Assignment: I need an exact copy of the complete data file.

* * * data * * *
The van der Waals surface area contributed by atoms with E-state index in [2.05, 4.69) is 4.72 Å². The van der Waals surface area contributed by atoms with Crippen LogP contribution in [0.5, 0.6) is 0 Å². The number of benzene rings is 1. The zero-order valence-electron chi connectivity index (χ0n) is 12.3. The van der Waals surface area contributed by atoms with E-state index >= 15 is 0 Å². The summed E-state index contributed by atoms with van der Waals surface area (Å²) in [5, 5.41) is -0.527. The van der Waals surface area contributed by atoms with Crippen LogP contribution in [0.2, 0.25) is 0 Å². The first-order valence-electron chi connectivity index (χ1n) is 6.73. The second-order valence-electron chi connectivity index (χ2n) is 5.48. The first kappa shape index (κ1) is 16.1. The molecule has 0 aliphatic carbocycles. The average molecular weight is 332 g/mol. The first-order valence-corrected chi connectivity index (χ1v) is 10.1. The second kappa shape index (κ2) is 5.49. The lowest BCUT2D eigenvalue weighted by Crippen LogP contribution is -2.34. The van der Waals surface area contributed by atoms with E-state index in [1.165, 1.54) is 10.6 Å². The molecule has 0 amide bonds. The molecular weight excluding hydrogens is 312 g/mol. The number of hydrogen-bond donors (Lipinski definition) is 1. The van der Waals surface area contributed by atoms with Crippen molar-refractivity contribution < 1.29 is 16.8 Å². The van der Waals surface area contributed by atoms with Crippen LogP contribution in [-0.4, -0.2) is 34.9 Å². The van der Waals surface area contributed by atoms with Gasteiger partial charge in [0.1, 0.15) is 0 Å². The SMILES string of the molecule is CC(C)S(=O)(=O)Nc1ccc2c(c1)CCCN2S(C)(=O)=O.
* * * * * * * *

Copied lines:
The van der Waals surface area contributed by atoms with E-state index in [2.05, 4.69) is 4.72 Å². The van der Waals surface area contributed by atoms with Crippen LogP contribution in [0.5, 0.6) is 0 Å². The number of benzene rings is 1. The zero-order valence-electron chi connectivity index (χ0n) is 12.3. The van der Waals surface area contributed by atoms with E-state index >= 15 is 0 Å². The summed E-state index contributed by atoms with van der Waals surface area (Å²) in [5, 5.41) is -0.527. The van der Waals surface area contributed by atoms with Crippen LogP contribution in [0.2, 0.25) is 0 Å². The first-order valence-electron chi connectivity index (χ1n) is 6.73. The second-order valence-electron chi connectivity index (χ2n) is 5.48. The first kappa shape index (κ1) is 16.1. The molecule has 0 aliphatic carbocycles. The average molecular weight is 332 g/mol. The first-order valence-corrected chi connectivity index (χ1v) is 10.1. The second kappa shape index (κ2) is 5.49. The lowest BCUT2D eigenvalue weighted by Crippen LogP contribution is -2.34. The van der Waals surface area contributed by atoms with E-state index in [1.165, 1.54) is 10.6 Å². The molecule has 0 amide bonds. The molecular weight excluding hydrogens is 312 g/mol. The number of hydrogen-bond donors (Lipinski definition) is 1. The van der Waals surface area contributed by atoms with Crippen molar-refractivity contribution < 1.29 is 16.8 Å². The van der Waals surface area contributed by atoms with Crippen LogP contribution in [-0.4, -0.2) is 34.9 Å². The van der Waals surface area contributed by atoms with Gasteiger partial charge in [0.1, 0.15) is 0 Å². The SMILES string of the molecule is CC(C)S(=O)(=O)Nc1ccc2c(c1)CCCN2S(C)(=O)=O.